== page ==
Earth from Space is presented by Kelsea Brennan-Wessels from the ESA Web TV virtual studios. With the Chinese calendar rolling over into a new year, the Sentinel-2 mission offers us a view of the country’s capital in this edition.

See also http://www.esa.int/spaceinimages/Images/2018/02/Beijing to download the image.


ESA astronaut Luca Parmitano sends his greetings for the 10th anniversary of Europe’s space laboratory Columbus during his winter survival course.

Luca is gearing up for his second mission to the International Space Station in 2019 on a Russian Soyuz spacecraft. All astronauts who fly on a Soyuz do a winter survival course in the forests near Star City, Russia.

When a Soyuz spacecraft lands on Earth support teams are usually at hand within minutes to help the astronauts out of the capsule, but there is always the possibility that the spacecraft module lands in a remote, cold area. As part of standard flight safety astronauts learn to survive in harsh climates while waiting for rescue.

For Luca the course is more of a refresher training than learning new skills, he already survived the training in October 2012 as part of his first mission, called Volare, in 2013.

The training course included getting out of the Soyuz unaided, changing from spacesuits into more winter-friendly garments, signalling for help as pictured here, building a shelter out of the spacecraft parachute and wood, building a fire and providing first aid.

The Columbus laboratory ascended to orbit aboard Space Shuttle Atlantis from the Kennedy Space Center in Florida, USA on 7 February 2008. Nestling in the spaceplane’s cargo bay was Columbus.

On 11 February, the crew on the International Space Station captured the new arrival. At that moment, Columbus became Europe’s first permanent human outpost in orbit and Europe became a full partner of the International Space Station.

Columbus houses as many disciplines as possible in a small volume, from astrobiology to solar science through metallurgy and psychology – more than 225 experiments have been carried out during this remarkable decade. Countless papers have been published drawing conclusions from experiments performed in Columbus.

Follow Luca and his adventures in space and on Earth via http://lucaparmitano.esa.int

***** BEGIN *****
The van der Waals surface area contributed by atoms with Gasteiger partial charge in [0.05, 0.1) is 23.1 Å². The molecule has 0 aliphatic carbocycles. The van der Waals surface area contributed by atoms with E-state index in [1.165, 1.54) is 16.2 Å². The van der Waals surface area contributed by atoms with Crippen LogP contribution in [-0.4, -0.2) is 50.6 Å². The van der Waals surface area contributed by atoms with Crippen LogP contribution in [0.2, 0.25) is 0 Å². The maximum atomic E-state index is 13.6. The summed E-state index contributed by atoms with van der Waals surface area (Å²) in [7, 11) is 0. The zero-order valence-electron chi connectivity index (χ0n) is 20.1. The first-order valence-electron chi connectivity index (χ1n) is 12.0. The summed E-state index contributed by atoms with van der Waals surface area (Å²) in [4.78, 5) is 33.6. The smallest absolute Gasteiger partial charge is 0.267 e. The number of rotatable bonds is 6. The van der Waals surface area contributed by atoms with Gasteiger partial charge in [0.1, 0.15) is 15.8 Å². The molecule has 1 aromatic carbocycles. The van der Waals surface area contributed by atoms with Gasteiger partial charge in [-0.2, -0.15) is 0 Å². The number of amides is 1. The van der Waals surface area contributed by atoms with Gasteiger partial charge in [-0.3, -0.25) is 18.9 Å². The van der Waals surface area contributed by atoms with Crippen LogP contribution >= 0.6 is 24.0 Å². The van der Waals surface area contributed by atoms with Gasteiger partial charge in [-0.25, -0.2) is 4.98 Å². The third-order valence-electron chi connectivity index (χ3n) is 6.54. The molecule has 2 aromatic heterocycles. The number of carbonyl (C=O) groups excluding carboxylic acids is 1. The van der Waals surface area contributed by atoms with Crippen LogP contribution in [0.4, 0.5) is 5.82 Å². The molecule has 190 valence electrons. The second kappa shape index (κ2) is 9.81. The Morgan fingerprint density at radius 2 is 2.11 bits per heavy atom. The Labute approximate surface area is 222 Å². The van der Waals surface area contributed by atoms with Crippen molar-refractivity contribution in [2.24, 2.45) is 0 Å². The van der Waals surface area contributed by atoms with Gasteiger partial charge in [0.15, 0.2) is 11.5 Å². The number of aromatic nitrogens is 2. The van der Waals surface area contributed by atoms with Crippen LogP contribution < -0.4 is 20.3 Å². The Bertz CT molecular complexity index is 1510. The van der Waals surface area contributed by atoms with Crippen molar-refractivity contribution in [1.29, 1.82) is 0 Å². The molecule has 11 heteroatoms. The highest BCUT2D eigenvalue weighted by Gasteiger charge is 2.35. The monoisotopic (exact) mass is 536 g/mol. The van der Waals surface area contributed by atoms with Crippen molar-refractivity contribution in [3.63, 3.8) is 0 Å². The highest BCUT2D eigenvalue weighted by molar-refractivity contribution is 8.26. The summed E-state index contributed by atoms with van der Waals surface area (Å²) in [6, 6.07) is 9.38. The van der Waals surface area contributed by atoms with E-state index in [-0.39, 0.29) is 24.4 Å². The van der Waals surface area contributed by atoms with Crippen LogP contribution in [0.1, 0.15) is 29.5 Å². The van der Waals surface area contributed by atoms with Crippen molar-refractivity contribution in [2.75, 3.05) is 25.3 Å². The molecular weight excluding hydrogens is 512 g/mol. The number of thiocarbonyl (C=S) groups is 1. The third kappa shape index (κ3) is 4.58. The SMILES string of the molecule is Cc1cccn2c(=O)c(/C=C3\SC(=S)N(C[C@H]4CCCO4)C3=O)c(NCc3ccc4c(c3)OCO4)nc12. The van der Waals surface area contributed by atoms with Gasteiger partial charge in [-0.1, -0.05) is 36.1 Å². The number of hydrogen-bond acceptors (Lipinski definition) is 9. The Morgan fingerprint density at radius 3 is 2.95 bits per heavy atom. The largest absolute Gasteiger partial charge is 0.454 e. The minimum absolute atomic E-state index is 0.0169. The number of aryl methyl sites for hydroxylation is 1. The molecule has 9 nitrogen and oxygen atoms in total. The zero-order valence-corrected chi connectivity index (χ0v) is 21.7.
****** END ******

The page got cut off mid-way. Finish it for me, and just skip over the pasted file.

More about Columbus here: http://www.esa.int/Columbus

Credits: GCTC/roscosmos/ESA


With the ongoing 2018 Winter Olympics, the Copernicus Sentinel-2 mission takes us over the host city of Pyeongchang in South Korea. Pyeongchang is about 180 km southeast of Seoul and nestles in the Taebaek Mountains. The animation shows the sites of several events such as the Olympic Stadium – where the opening and closing ceremonies will be held – and the Sliding Centre where athletes will compete in bobsleigh and luge.
This image was captured on 30 January 2018.

Go to our website to download the animation: http://www.esa.int/spaceinvideos/Videos/2018/02/Winter_Olympics

Credits: contains modified Copernicus Sentinel data (2018), processed by ESA


Ginevra Favole is an ESAC research fellow working on the large-scale structures of the universe. Her main scientific field is emission-line galaxies, galaxy clustering and weak gravitational lensing. She also works with mock catalogues and N-body cosmological simulations.

Go to https://www.cosmos.esa.int/web/esac-science-faculty/home to learn more.


Maggie Lieu is an ESAC research fellow working on Euclid, a visible and near-infrared space telescope due to launch in 2021. By measuring the shapes of distant galaxies we can determine the mass of the largest systems in the Universe, galaxy clusters. Euclid will achieve unprecedented shape measurements of galaxies covering almost half of the extragalactic sky.Maggie is developing statistical methods to deal with this upcoming big, noisy dataset, so that we can better understand the physics of galaxy clusters and their role in the Dark Universe.

Go to https://www.cosmos.esa.int/web/esac-science-faculty/home to learn more.


Bruno Altieri coordinates the research fellowship programme at the European Space Astronomy Centre (ESAC).He also works as archive and instrument scientist on the Euclid mission, to be launched in 2021 to map the dark universe.His main scientific field is galaxy clusters, gravitational lensing and deep multi-wavelength surveys.